I may change my mind about preferring this residence. Last night, in my quest for the bathroom, unfamiliar architecture got me. Just as I navigated the unnecessary two-inch drop from hall to bathroom, my foot caught on the four-inch tile and cement rim of the shower area, pitching me forward. Naturally I put my hand out to catch myself and in that closet-sized  bathroom, the wall was closer than my reflexes anticipated and I stoved two fingers. As soon as I determined they still bent properly at the joints I wrote it all off to an annoyance. Cursed be my Western feet.


We visited some offices today and the story emerging is that Nigeria is better than Pakistan though not by leaps and bounds. The biggest difference is that here people have a passion for the business, believing that they are contributing to the greater good. Hooray for them. Hooray also that they are getting themselves in hand to fix safety issues.  Given their spirit, I tried hard not to grimace when guys shook my injured right hand. Made ice cubes this evening and twice iced my injured fingers. I hope by Friday when I have to drag luggage around it will be much improved.

Here I am in Africa and have yet to try African food. This is not by design but by happenstance. Lunch here is take out Chinese. After the big, late lunch I don’t especially want dinner.

Lagos Summer 2016

Thrilled to report to you that there is one benefit to traveling with Ebb–carpool access–woo Hooo!!! We were able to leave the hotel today and go to the Nike Art Gallery, the number one attraction in Lagos according to Trip Advisor. An art gallery as number one attraction lets you know how truly little there is to do in Lagos. At the same time, it is a wonderful gallery with four floors of original artwork, much of it quite original and beautiful.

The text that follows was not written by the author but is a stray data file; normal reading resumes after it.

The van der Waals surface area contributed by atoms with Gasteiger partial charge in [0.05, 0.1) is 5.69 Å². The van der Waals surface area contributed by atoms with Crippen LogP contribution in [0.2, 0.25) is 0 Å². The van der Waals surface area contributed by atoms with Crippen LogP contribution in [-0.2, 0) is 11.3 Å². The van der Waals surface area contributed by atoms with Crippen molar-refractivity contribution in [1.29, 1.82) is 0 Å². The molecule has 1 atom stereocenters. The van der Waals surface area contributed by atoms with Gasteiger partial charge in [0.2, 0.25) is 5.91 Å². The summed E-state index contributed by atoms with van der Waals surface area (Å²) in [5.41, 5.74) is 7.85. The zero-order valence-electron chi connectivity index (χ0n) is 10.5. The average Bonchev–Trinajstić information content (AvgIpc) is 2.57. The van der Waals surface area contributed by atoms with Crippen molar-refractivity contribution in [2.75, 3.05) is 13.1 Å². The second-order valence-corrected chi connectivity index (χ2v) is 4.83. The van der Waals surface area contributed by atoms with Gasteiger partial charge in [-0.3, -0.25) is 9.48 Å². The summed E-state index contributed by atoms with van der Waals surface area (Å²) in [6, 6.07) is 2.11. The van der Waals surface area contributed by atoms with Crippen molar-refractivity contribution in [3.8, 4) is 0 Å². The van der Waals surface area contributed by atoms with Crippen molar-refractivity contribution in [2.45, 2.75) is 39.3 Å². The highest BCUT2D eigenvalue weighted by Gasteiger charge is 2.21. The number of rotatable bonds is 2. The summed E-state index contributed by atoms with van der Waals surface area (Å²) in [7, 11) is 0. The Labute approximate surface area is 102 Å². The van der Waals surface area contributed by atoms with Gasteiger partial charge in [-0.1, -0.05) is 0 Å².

The greatest work of art is Nike (pronounced Knee Kay) herself. Nike is a tall woman of advanced years who wears a close-cropped halo of gray curls and dresses in indigo caftans of her own design. She does not so much walk into a room as be flown in on a breeze. At 19, she became the first wife of man who eventually took 16 wives. After years of dying fabric, making art and handing over the money to him, she divorced. She found her way into an art program that took her to the States to learn the business side of art and opened her first gallery in her bedroom. She studied and learned and then opened her first proper gallery. As she grew, her second husband did not. She divorced him as well. Now, she owns three galleries, runs workshops to teach people the arts and create jobs for them. And more, she also creates “paintings” out of seed beads of many colors depicting the lives of African women. It is amazing to see a picture that is five feet across and in walking closer find that the colors are masses of beads.

Since our carpool perk got off to a good start, we went to the number two Trip Advisor attraction, a cafe. It is a funky, artsy place where a good glass of wine and a glass of lemonade are the same price! We tucked into grilled haloumi sandwiches on lovely baguettes. Haloumi is a cheese that tastes vaguely like feta but has a different consistency. When grilled, it retains its shape rather than liquefying. So good to be able to vary the menu from the limited, overpriced Radisson.